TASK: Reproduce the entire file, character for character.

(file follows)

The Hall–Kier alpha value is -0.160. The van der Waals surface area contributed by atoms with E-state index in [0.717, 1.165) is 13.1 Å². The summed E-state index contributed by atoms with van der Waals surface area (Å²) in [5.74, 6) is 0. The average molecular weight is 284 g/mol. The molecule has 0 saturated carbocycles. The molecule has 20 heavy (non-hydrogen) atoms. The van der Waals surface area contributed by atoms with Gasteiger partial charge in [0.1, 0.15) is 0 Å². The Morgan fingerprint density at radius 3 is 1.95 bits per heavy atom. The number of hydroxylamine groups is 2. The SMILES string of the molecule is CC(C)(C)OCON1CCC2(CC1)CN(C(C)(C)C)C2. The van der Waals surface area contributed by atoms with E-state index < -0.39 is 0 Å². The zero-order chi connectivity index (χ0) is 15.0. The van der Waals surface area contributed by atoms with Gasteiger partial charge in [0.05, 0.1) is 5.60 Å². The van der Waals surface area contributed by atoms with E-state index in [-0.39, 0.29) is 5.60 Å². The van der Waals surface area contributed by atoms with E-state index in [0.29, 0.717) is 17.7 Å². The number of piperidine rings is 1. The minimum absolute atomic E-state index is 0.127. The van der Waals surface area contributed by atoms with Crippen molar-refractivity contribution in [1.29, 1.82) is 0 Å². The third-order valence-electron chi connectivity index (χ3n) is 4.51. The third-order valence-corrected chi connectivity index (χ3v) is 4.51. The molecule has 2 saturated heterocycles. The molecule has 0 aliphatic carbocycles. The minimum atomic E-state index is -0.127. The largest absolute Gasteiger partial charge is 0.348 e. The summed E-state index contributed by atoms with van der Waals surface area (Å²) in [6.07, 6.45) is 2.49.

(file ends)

The Hall–Kier alpha value is -0.160. The van der Waals surface area contributed by atoms with E-state index in [0.717, 1.165) is 13.1 Å². The summed E-state index contributed by atoms with van der Waals surface area (Å²) in [5.74, 6) is 0. The average molecular weight is 284 g/mol. The molecule has 0 saturated carbocycles. The molecule has 20 heavy (non-hydrogen) atoms. The van der Waals surface area contributed by atoms with Gasteiger partial charge in [0.1, 0.15) is 0 Å². The Morgan fingerprint density at radius 3 is 1.95 bits per heavy atom. The number of hydroxylamine groups is 2. The SMILES string of the molecule is CC(C)(C)OCON1CCC2(CC1)CN(C(C)(C)C)C2. The van der Waals surface area contributed by atoms with E-state index < -0.39 is 0 Å². The zero-order chi connectivity index (χ0) is 15.0. The van der Waals surface area contributed by atoms with Gasteiger partial charge in [0.05, 0.1) is 5.60 Å². The van der Waals surface area contributed by atoms with E-state index in [-0.39, 0.29) is 5.60 Å². The van der Waals surface area contributed by atoms with E-state index in [0.29, 0.717) is 17.7 Å². The number of piperidine rings is 1. The minimum absolute atomic E-state index is 0.127. The van der Waals surface area contributed by atoms with Crippen molar-refractivity contribution in [1.29, 1.82) is 0 Å². The third-order valence-electron chi connectivity index (χ3n) is 4.51. The third-order valence-corrected chi connectivity index (χ3v) is 4.51. The molecule has 2 saturated heterocycles. The molecule has 0 aliphatic carbocycles. The minimum atomic E-state index is -0.127. The largest absolute Gasteiger partial charge is 0.348 e. The summed E-state index contributed by atoms with van der Waals surface area (Å²) in [6.07, 6.45) is 2.49.